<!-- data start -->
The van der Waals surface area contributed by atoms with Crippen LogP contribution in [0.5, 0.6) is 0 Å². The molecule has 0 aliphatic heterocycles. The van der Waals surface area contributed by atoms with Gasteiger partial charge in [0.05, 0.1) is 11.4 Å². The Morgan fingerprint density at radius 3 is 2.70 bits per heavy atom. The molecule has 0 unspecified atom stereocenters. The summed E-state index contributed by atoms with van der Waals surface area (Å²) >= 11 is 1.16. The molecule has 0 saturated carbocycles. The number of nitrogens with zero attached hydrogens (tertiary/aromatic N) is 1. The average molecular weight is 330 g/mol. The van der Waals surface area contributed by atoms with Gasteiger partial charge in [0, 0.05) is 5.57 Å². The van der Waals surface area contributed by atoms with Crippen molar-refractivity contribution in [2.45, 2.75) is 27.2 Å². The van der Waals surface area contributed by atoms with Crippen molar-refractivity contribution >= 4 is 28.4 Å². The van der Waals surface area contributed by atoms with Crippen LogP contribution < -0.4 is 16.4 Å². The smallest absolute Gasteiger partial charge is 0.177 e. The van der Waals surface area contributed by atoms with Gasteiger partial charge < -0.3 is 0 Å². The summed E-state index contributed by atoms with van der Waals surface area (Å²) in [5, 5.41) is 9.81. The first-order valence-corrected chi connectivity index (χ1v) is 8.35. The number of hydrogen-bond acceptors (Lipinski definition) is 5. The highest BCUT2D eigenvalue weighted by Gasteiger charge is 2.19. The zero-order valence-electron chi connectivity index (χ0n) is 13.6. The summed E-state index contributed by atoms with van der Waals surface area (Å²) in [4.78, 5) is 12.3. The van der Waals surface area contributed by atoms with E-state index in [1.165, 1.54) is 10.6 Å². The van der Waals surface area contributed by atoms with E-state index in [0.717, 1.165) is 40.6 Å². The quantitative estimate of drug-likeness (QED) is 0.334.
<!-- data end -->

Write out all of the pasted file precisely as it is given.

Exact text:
The van der Waals surface area contributed by atoms with Crippen LogP contribution in [0.5, 0.6) is 0 Å². The molecule has 0 aliphatic heterocycles. The van der Waals surface area contributed by atoms with Gasteiger partial charge in [0.05, 0.1) is 11.4 Å². The Morgan fingerprint density at radius 3 is 2.70 bits per heavy atom. The molecule has 0 unspecified atom stereocenters. The summed E-state index contributed by atoms with van der Waals surface area (Å²) >= 11 is 1.16. The molecule has 0 saturated carbocycles. The number of nitrogens with zero attached hydrogens (tertiary/aromatic N) is 1. The average molecular weight is 330 g/mol. The van der Waals surface area contributed by atoms with Gasteiger partial charge in [0, 0.05) is 5.57 Å². The van der Waals surface area contributed by atoms with Crippen molar-refractivity contribution in [2.45, 2.75) is 27.2 Å². The van der Waals surface area contributed by atoms with Crippen molar-refractivity contribution >= 4 is 28.4 Å². The van der Waals surface area contributed by atoms with Crippen LogP contribution < -0.4 is 16.4 Å². The smallest absolute Gasteiger partial charge is 0.177 e. The van der Waals surface area contributed by atoms with Gasteiger partial charge < -0.3 is 0 Å². The summed E-state index contributed by atoms with van der Waals surface area (Å²) in [5, 5.41) is 9.81. The first-order valence-corrected chi connectivity index (χ1v) is 8.35. The number of hydrogen-bond acceptors (Lipinski definition) is 5. The highest BCUT2D eigenvalue weighted by Gasteiger charge is 2.19. The zero-order valence-electron chi connectivity index (χ0n) is 13.6. The summed E-state index contributed by atoms with van der Waals surface area (Å²) in [4.78, 5) is 12.3. The van der Waals surface area contributed by atoms with E-state index in [1.165, 1.54) is 10.6 Å². The van der Waals surface area contributed by atoms with E-state index in [0.717, 1.165) is 40.6 Å². The quantitative estimate of drug-likeness (QED) is 0.334.